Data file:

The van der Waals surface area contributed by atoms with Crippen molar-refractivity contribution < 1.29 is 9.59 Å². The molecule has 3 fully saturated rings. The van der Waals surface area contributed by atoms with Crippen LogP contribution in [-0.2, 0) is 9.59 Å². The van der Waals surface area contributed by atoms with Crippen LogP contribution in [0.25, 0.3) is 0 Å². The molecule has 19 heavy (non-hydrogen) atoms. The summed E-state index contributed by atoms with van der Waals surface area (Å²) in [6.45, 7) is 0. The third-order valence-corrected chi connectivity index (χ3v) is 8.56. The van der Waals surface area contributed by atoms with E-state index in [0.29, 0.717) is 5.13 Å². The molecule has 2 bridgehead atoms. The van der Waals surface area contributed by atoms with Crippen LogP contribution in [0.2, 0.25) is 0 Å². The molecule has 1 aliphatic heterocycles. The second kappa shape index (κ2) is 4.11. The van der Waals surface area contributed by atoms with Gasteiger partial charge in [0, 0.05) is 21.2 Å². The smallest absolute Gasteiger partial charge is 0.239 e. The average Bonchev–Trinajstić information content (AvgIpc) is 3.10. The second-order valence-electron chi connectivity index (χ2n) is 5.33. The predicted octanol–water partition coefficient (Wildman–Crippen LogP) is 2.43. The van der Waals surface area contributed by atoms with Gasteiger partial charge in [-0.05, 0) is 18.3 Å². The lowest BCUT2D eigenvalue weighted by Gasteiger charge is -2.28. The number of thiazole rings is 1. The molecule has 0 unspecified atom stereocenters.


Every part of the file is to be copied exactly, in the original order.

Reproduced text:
The van der Waals surface area contributed by atoms with Crippen molar-refractivity contribution < 1.29 is 9.59 Å². The molecule has 3 fully saturated rings. The van der Waals surface area contributed by atoms with Crippen LogP contribution in [-0.2, 0) is 9.59 Å². The van der Waals surface area contributed by atoms with Crippen LogP contribution in [0.25, 0.3) is 0 Å². The molecule has 19 heavy (non-hydrogen) atoms. The summed E-state index contributed by atoms with van der Waals surface area (Å²) in [6.45, 7) is 0. The third-order valence-corrected chi connectivity index (χ3v) is 8.56. The van der Waals surface area contributed by atoms with E-state index in [0.29, 0.717) is 5.13 Å². The molecule has 2 bridgehead atoms. The van der Waals surface area contributed by atoms with Crippen LogP contribution in [0.2, 0.25) is 0 Å². The molecule has 1 aliphatic heterocycles. The second kappa shape index (κ2) is 4.11. The van der Waals surface area contributed by atoms with Gasteiger partial charge in [0, 0.05) is 21.2 Å². The smallest absolute Gasteiger partial charge is 0.239 e. The average Bonchev–Trinajstić information content (AvgIpc) is 3.10. The second-order valence-electron chi connectivity index (χ2n) is 5.33. The predicted octanol–water partition coefficient (Wildman–Crippen LogP) is 2.43. The van der Waals surface area contributed by atoms with Gasteiger partial charge in [-0.05, 0) is 18.3 Å². The lowest BCUT2D eigenvalue weighted by Gasteiger charge is -2.28. The number of thiazole rings is 1. The molecule has 0 unspecified atom stereocenters.